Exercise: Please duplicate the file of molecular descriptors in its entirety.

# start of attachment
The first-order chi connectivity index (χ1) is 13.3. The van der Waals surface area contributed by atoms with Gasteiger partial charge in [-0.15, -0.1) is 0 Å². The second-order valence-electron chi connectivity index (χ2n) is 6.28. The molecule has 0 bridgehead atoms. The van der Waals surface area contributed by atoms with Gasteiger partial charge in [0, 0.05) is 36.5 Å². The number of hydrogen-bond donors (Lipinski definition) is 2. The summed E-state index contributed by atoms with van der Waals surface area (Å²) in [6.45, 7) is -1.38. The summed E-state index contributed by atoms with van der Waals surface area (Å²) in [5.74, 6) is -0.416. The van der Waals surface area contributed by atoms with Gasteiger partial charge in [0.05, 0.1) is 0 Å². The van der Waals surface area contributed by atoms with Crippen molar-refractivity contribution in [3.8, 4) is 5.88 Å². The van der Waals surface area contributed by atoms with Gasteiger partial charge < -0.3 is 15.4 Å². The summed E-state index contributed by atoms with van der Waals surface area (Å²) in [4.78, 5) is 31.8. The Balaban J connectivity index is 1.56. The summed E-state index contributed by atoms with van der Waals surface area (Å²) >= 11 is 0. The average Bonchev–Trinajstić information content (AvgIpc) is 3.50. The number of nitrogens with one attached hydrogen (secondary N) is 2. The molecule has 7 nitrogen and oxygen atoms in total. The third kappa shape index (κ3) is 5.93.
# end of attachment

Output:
The first-order chi connectivity index (χ1) is 13.3. The van der Waals surface area contributed by atoms with Gasteiger partial charge in [-0.15, -0.1) is 0 Å². The second-order valence-electron chi connectivity index (χ2n) is 6.28. The molecule has 0 bridgehead atoms. The van der Waals surface area contributed by atoms with Gasteiger partial charge in [0, 0.05) is 36.5 Å². The number of hydrogen-bond donors (Lipinski definition) is 2. The summed E-state index contributed by atoms with van der Waals surface area (Å²) in [6.45, 7) is -1.38. The summed E-state index contributed by atoms with van der Waals surface area (Å²) in [5.74, 6) is -0.416. The van der Waals surface area contributed by atoms with Gasteiger partial charge in [0.05, 0.1) is 0 Å². The van der Waals surface area contributed by atoms with Crippen molar-refractivity contribution in [3.8, 4) is 5.88 Å². The van der Waals surface area contributed by atoms with Gasteiger partial charge < -0.3 is 15.4 Å². The summed E-state index contributed by atoms with van der Waals surface area (Å²) in [4.78, 5) is 31.8. The Balaban J connectivity index is 1.56. The summed E-state index contributed by atoms with van der Waals surface area (Å²) >= 11 is 0. The average Bonchev–Trinajstić information content (AvgIpc) is 3.50. The number of nitrogens with one attached hydrogen (secondary N) is 2. The molecule has 7 nitrogen and oxygen atoms in total. The third kappa shape index (κ3) is 5.93.